UT professor used a butterfly to verify climate change

Sarah Bloodworth

UT geology professor Camille Parmesan studies the endangered Edith’s Checkerspot butterfly, which serves as a living warning of climate change in North America.

Parmesan recently began working with climate experts such as the National Oceanic and Atmospheric Administration and the National Center for Atmospheric Research to evaluate global warming’s effect on animals and plants. For over a decade, Parmesan has studied the Edith’s Checkerspot butterfly, which is uniquely susceptible to climate change because of its habitat sensitivity.

Parmesan was one of the first to claim, in 2005, that species were declining due to warming events as opposed to habitat destruction and deforestation. One of Parmesan’s past studies found that populations in southern areas, such as regions of Mexico, are experiencing higher extinction rates compared to species in the north. She discovered a relationship between the butterfly’s migration and global warming trends. Parmesan found that over time, butterflies travel north and to higher elevations as a region gets warmer.

“I wasn’t looking at butterflies affected by human population, I was looking at them in preferable habitats because I was looking at climate,” Parmesan said. “Even though the habitat is great in Mexico, they are being killed by warming and drying. When you look at it — the main issue is habitat loss and habitat degradation, but by showing extinction in the south and into lower elevations, it (the research) shows a much grander scale.”

According to Parmesan, the Edith’s Checkerspot butterfly is more vulnerable to climate change because it typically lives in small habitats and relies on one specific flower — the dwarf plantain — for early developmental support. Parmesan said the butterflies’ migration patterns are shifting as their nectar sources become less available due to disruptive warming.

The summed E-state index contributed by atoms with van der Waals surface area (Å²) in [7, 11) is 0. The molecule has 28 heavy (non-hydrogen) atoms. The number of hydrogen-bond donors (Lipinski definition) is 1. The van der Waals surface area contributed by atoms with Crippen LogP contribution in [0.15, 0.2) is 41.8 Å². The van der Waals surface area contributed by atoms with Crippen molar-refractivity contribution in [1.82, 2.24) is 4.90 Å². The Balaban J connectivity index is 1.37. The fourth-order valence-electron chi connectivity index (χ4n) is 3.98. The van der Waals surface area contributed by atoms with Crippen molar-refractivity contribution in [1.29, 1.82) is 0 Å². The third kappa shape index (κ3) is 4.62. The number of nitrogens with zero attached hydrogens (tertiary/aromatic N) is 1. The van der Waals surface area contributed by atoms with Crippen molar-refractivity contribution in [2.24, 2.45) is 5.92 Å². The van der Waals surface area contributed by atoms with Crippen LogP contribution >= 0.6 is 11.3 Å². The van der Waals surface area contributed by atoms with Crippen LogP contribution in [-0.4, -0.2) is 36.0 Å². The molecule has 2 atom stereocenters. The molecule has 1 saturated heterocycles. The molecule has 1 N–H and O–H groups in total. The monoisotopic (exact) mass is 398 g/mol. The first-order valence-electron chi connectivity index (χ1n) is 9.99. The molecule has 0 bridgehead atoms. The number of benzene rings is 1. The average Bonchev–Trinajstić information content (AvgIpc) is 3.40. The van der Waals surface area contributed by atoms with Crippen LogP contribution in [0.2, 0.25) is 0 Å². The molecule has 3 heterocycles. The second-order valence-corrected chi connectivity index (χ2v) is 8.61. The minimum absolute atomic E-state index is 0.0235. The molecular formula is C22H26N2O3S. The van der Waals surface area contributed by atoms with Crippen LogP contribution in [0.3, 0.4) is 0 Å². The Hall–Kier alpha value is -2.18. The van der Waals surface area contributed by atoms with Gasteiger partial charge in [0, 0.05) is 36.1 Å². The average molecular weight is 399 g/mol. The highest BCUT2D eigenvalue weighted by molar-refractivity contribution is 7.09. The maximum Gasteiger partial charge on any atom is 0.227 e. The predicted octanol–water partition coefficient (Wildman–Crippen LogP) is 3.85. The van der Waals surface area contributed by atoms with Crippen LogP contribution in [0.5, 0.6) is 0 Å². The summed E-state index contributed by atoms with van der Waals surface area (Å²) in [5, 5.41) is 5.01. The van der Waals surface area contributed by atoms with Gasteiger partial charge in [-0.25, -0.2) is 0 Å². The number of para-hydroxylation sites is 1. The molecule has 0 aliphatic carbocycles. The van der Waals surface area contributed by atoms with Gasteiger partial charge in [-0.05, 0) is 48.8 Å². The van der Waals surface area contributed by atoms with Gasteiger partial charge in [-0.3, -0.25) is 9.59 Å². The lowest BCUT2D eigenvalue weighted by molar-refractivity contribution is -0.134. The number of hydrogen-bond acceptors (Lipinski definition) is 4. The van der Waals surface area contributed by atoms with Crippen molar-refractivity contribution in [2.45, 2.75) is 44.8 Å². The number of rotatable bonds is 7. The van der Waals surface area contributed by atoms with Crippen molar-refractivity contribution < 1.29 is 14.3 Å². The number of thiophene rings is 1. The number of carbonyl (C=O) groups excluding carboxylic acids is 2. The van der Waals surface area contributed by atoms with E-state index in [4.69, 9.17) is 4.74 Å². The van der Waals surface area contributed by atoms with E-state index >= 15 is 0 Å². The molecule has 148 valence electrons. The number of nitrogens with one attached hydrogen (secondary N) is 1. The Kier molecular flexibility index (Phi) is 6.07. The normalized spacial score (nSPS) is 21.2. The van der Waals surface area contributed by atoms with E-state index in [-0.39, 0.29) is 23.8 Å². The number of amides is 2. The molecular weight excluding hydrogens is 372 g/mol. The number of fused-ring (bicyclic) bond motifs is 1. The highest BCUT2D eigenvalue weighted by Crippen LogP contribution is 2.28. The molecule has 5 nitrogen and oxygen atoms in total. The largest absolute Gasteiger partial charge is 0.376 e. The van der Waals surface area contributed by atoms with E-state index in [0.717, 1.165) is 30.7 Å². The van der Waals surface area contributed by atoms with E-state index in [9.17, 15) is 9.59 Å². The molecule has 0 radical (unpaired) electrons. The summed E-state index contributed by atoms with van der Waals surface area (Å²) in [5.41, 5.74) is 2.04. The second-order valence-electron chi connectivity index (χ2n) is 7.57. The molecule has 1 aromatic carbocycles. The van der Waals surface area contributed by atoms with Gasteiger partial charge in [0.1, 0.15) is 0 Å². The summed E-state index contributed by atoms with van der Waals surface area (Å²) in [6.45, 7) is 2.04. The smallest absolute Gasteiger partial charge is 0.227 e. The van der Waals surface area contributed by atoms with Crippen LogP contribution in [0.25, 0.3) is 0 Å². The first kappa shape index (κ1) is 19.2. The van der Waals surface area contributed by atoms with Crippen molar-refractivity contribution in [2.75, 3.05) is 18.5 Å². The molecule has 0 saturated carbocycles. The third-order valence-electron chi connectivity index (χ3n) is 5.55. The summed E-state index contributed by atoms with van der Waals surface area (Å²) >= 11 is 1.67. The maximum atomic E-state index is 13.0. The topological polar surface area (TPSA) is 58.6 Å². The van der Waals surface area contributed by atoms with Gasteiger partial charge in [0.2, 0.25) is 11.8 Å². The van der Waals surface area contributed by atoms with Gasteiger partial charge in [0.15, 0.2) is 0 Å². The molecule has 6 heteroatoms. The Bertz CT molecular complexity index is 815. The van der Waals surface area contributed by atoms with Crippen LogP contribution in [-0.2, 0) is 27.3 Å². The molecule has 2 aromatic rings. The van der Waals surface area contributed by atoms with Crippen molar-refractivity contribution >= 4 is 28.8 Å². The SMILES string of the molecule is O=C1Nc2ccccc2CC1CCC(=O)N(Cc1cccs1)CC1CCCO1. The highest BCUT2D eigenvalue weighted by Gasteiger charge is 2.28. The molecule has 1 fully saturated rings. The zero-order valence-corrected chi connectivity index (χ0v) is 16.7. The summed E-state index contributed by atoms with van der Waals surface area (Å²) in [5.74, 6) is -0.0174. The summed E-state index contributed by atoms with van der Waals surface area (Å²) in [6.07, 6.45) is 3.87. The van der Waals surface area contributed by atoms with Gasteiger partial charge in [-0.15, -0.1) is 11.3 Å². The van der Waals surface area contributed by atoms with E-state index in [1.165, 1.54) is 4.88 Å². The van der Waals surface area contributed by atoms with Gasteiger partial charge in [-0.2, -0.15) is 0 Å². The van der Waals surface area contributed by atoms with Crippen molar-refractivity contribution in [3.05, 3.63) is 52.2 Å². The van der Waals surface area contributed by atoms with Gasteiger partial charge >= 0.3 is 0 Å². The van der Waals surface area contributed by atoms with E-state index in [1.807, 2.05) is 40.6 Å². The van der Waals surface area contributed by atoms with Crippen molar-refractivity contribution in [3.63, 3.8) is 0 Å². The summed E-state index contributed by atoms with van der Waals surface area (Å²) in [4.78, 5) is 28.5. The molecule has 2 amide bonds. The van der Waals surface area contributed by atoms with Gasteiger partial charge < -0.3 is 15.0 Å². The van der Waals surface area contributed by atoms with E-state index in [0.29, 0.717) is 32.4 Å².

“(The butterflies) are using a host plant that doesn’t last long because as it heats up, it dries faster, and (the butterflies) can’t keep up,” she said. “We saw a large northward shift, which was an indication of long term climate trends.”

Michael Singer, retired UT researcher who studied the Edith’s Checkerspot with Parmesan, said the general public isn’t paying enough attention to the demands of biodiversity preservation.

“People should care … when biodiversity is reduced because it is necessary for ecosystem services that support human life,” Singer said. “Butterflies are very visible and charismatic manifestations of community and ecosystem health; if you manage a habitat to conserve butterfly diversity you will be conserving biodiversity more generally than just the butterflies.”

Parmesan said she recently found that the Edith’s Checkerspot butterfly is rapidly accepting new host plants at higher elevations, stabilizing their populations for now. She added that more work reducing the effects of climate change needs to occur to preserve biodiversity.

“Species populations are already being impacted by climate change,” she said. “Even if we come up with zero carbon tomorrow we will still deal with climate change for the next 100 years. This isn’t something happening in the future, this is happening now.”